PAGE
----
Take along a journal where you can write down how places made you feel, describing the sounds, smells, and sights that intrigued you. Travel is all about growing as a person and learning about different cultures so we may better understand and respect each other.

Travel isn’t about following what others say we need to do and posting the almost identical travel images that get posted to social media feeds on a daily basis.

Budget Enough Time for Each Destination

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With so many places around the world to see, it can be easy to get overwhelmed by the many options at your fingertips. Many digital nomads new to the lifestyle are too quick to jump around from place to place and often get burnt out.

Although travel is fun, it can become quite stressful when constantly on the move, checking in and out of accommodation, getting on flights, and constantly trying to get a lay of the land in each new destination.

You also have to remember that you will be spending a great deal of time working while traveling as a digital nomad, something you probably aren’t used to while on previous holidays.

You need to be sure to allow yourself enough time to see and do all you want to in a destination while accounting for the time you will be tied to your laptop working online.

 Follow the Local Rules

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Before your life as a digital nomad can begin, there are already a number of documents and other requirements that may be needed, especially when traveling abroad.

Depending on your nationality and chosen travel destinations, you may be required to get special visas, vaccinations, or specific permissions in order to be granted entry into a country.

Depending on the amount of time that you are planning on staying in a country along with what activities you are planning to engage in such as employment may require additional approval. Always research the requirements of each country before you craft your itinerary.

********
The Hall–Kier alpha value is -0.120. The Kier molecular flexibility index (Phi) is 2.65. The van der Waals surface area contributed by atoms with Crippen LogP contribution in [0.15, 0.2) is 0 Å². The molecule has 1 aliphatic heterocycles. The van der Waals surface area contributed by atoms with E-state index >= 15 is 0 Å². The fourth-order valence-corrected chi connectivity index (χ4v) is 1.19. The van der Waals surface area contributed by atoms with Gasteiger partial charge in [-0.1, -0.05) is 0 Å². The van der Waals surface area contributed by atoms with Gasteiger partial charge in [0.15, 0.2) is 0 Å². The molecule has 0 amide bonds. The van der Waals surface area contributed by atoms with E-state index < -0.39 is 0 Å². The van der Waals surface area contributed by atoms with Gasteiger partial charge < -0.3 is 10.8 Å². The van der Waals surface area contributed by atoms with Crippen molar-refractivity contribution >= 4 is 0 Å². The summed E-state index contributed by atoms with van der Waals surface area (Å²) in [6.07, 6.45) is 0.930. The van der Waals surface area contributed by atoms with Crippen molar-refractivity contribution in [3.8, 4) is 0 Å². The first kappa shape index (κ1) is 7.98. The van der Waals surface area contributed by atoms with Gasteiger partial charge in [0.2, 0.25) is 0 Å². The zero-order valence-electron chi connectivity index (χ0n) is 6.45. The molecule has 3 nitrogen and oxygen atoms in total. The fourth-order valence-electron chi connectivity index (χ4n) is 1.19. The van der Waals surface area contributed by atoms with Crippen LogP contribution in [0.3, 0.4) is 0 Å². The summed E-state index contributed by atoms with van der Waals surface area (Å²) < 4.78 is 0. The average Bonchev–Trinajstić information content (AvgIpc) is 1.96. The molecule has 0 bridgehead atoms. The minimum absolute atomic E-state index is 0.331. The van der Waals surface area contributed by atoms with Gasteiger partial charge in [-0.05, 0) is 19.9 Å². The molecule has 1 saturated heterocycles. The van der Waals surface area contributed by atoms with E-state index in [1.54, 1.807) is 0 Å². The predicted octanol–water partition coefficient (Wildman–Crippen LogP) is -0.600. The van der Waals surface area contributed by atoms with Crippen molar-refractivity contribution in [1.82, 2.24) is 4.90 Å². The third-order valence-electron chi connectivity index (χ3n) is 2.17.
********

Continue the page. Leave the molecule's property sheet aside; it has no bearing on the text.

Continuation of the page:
You will also need to learn the local laws which begins with knowing what items or substances are prohibited from being brought into the countries you will be visiting. Crimes that may considered petty in some countries where minimal fines or punishment may be imposed may get you landed in prison for a long time in other countries.

Being a digital nomad can prove to be an opportunity of a lifetime. With this new remote office culture that has been introduced to the world, many people have the unique chance to get to see the world while still earning an income that can support their travels.

With adequate research and planning, you can not only maximize the time you get to travel but also enjoy the lifestyle at its full potential.

Megan is an Australian Journalist and award-winning travel writer who has been blogging since 2007. Her husband Mike is the American naturalist and wildlife photographer behind Waking Up Wild; an online magazine dedicated to opening your eyes to the wonders of the wild & natural world.

Having visited 100+ countries across all seven continents, Megan’s travels focus on cultural immersion, authentic discovery and incredible journeys. She has a strong passion for ecotourism, and aims to promote responsible travel experiences.

    

 

    2 Comments

  1. Hi Megan,

    This lifestyle seems to have been working well for you.
    I keep seeing your posts from time to time so much that it is like meeting a friend in an airport.
    This article certainly hits the high points of the must-do things.
    You certainly can tell us more and we can learn more from reading your other posts.
    Until we cross paths again in the clouds, blog on!

    • Hi Doug, thanks for reading, it’s always so great to hear from you! Yes, we’ve fallen quite in love with the digital nomad lifestyle over the last few years, I definitely can’t see myself going back to a traditional office environment anytime soon :D

      It’s always a constant learning curve, as the lifetyle balance and technology is constantly evolving and changing, but I wouldn’t have it any other way :D

      I hope you’re keeping safe and well :)

      Sending love from Australia :)